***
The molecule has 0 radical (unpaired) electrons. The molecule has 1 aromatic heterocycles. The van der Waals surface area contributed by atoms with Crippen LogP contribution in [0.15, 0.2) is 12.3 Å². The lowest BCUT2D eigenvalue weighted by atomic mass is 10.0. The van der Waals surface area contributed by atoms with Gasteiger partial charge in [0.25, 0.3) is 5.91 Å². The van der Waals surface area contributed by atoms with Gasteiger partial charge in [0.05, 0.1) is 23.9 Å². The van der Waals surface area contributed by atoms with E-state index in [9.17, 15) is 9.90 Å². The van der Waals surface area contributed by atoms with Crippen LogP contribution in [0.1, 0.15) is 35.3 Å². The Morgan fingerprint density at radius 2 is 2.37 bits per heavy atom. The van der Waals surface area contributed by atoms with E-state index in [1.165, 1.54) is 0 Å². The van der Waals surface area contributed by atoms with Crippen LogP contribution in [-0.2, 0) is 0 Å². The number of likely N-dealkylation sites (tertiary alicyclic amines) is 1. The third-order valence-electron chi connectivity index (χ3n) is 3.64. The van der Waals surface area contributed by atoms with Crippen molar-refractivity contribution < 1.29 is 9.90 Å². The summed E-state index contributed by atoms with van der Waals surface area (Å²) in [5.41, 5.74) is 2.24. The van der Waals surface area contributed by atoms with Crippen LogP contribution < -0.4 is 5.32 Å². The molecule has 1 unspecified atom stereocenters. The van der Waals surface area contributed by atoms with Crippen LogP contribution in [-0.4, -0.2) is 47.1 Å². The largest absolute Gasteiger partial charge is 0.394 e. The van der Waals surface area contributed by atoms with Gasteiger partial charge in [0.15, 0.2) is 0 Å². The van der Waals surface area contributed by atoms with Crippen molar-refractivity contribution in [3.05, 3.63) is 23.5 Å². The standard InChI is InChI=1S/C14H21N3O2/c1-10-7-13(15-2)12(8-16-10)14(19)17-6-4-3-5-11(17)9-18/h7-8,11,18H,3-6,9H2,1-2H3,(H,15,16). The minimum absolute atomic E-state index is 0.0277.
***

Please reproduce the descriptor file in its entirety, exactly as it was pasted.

The molecule has 0 radical (unpaired) electrons. The molecule has 1 aromatic heterocycles. The van der Waals surface area contributed by atoms with Crippen LogP contribution in [0.15, 0.2) is 12.3 Å². The lowest BCUT2D eigenvalue weighted by atomic mass is 10.0. The van der Waals surface area contributed by atoms with Gasteiger partial charge in [0.25, 0.3) is 5.91 Å². The van der Waals surface area contributed by atoms with Gasteiger partial charge in [0.05, 0.1) is 23.9 Å². The van der Waals surface area contributed by atoms with E-state index in [9.17, 15) is 9.90 Å². The van der Waals surface area contributed by atoms with Crippen LogP contribution in [0.1, 0.15) is 35.3 Å². The Morgan fingerprint density at radius 2 is 2.37 bits per heavy atom. The van der Waals surface area contributed by atoms with E-state index in [1.165, 1.54) is 0 Å². The van der Waals surface area contributed by atoms with Crippen LogP contribution in [-0.2, 0) is 0 Å². The number of likely N-dealkylation sites (tertiary alicyclic amines) is 1. The third-order valence-electron chi connectivity index (χ3n) is 3.64. The van der Waals surface area contributed by atoms with Crippen molar-refractivity contribution < 1.29 is 9.90 Å². The summed E-state index contributed by atoms with van der Waals surface area (Å²) in [5.41, 5.74) is 2.24. The van der Waals surface area contributed by atoms with Crippen LogP contribution < -0.4 is 5.32 Å². The molecule has 1 unspecified atom stereocenters. The van der Waals surface area contributed by atoms with Crippen LogP contribution in [-0.4, -0.2) is 47.1 Å². The largest absolute Gasteiger partial charge is 0.394 e. The van der Waals surface area contributed by atoms with Gasteiger partial charge in [0.15, 0.2) is 0 Å². The van der Waals surface area contributed by atoms with Crippen molar-refractivity contribution in [3.05, 3.63) is 23.5 Å². The standard InChI is InChI=1S/C14H21N3O2/c1-10-7-13(15-2)12(8-16-10)14(19)17-6-4-3-5-11(17)9-18/h7-8,11,18H,3-6,9H2,1-2H3,(H,15,16). The minimum absolute atomic E-state index is 0.0277.